Find us on Google+

Friday, 20 June 2014

Justice Watch (Human Rights, Courts, Prisons)

The Human Rights Commission (HRC) wants GRZ to build modern prison infrastructure to reduce prison congestion. HRC is concerned “with the deplorable conditions in Zambian prisons and police cells in the country..[which] are not fit for human habitation”. It is also calling on GRZ to end use of torture in investigations and interrogation by law enforcement officers and make it a criminal offence [Source: Mwebantu]

The Parliamentary Committee on Legal Affairs has recommended that the employment freeze in the Judiciary be lifted because “shortage of staff is affecting the delivery of justice”. Jack Mwiimbu MP (Committee Chairperson) says the delivery of justice in Zambia is suffering from critical “shortage of staff and infrastructure”. There's a public sector recruitment which is hampering many areas of government especially justice [Source: Times of Zambia]

President Sata recently reappointed Justice Chibeskunda as acting Chief Justice, a decision which has annoyed other Supreme Court Judges. They regard Chibesakunda as largely corrupt and only interest in self-enrichment. The judges believe PF has abandoned its promises of undertaking judicial reforms and have systematically reduced the independence of the judiciary for political expedience. The positions of chief and deputy justices remain vacant substantively [Source: Daily Nation]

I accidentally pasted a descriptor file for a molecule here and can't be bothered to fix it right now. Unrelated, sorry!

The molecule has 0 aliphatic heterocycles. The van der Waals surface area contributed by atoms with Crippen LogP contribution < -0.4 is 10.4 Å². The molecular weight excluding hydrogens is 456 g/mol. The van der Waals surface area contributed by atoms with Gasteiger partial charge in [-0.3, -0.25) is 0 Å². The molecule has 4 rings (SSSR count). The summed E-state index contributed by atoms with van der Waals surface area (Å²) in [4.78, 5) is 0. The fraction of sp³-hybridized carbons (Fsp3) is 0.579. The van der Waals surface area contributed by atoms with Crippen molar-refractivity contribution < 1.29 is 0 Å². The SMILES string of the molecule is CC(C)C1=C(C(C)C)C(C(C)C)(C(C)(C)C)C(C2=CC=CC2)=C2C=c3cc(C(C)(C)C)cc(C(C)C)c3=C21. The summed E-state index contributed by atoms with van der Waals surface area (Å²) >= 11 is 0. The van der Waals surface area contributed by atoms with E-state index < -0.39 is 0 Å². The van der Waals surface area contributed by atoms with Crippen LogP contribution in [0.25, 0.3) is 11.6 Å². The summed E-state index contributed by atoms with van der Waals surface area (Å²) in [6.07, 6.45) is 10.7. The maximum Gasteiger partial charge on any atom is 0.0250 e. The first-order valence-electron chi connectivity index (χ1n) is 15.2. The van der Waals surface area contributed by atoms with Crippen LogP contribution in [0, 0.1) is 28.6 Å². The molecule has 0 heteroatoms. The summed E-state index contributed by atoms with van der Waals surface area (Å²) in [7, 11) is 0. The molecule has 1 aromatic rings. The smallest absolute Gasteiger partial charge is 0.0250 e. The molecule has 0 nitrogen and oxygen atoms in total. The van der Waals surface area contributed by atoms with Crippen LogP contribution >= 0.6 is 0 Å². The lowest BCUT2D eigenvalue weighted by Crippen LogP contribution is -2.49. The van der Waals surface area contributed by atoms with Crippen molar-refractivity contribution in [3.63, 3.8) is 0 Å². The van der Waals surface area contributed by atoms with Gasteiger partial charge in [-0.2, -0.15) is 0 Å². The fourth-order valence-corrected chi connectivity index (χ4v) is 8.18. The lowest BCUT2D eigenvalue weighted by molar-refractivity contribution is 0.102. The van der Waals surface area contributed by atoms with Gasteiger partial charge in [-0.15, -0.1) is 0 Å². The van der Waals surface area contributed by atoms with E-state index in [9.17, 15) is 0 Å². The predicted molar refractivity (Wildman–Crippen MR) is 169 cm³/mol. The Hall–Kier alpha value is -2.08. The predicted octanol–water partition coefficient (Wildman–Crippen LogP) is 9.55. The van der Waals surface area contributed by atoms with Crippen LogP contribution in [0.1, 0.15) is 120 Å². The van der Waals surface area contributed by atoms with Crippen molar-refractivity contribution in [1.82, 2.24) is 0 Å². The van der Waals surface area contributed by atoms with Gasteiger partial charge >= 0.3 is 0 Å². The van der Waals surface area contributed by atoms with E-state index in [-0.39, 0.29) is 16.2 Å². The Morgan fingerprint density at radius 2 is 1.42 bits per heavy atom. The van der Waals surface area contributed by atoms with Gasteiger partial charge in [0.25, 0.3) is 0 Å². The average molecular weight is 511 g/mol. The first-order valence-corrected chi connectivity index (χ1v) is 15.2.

Government has given the Zambia Prisons Service K3 million for the purchase of maize from the Food Reserve Agency for its new installing Kalonga Milling plant. The plant has the capacity to produce 80 tonnes of mealie meal per day and it requires 584,000 by 50 kilogramme bags of maize per year to operate at full capacity. GRZ believes the Prisons Service and Zambia National Service must step up in food production to help cushion the rise in food prices [ Source: Times of Zambia]

AUTHOR
Chola Mukanga
Economist | Consultant | Researcher
Copyright © Zambian Economist 2014

No comments:

Post a Comment

All contributors should follow the basic principles of a productive dialogue: communicate their perspective, ask, comment, respond,and share information and knowledge, but do all this with a positive approach.

This is a friendly website. However, if you feel compelled to comment 'anonymously', you are strongly encouraged to state your location / adopt a unique nick name so that other commentators/readers do not confuse your comments with other individuals also commenting anonymously.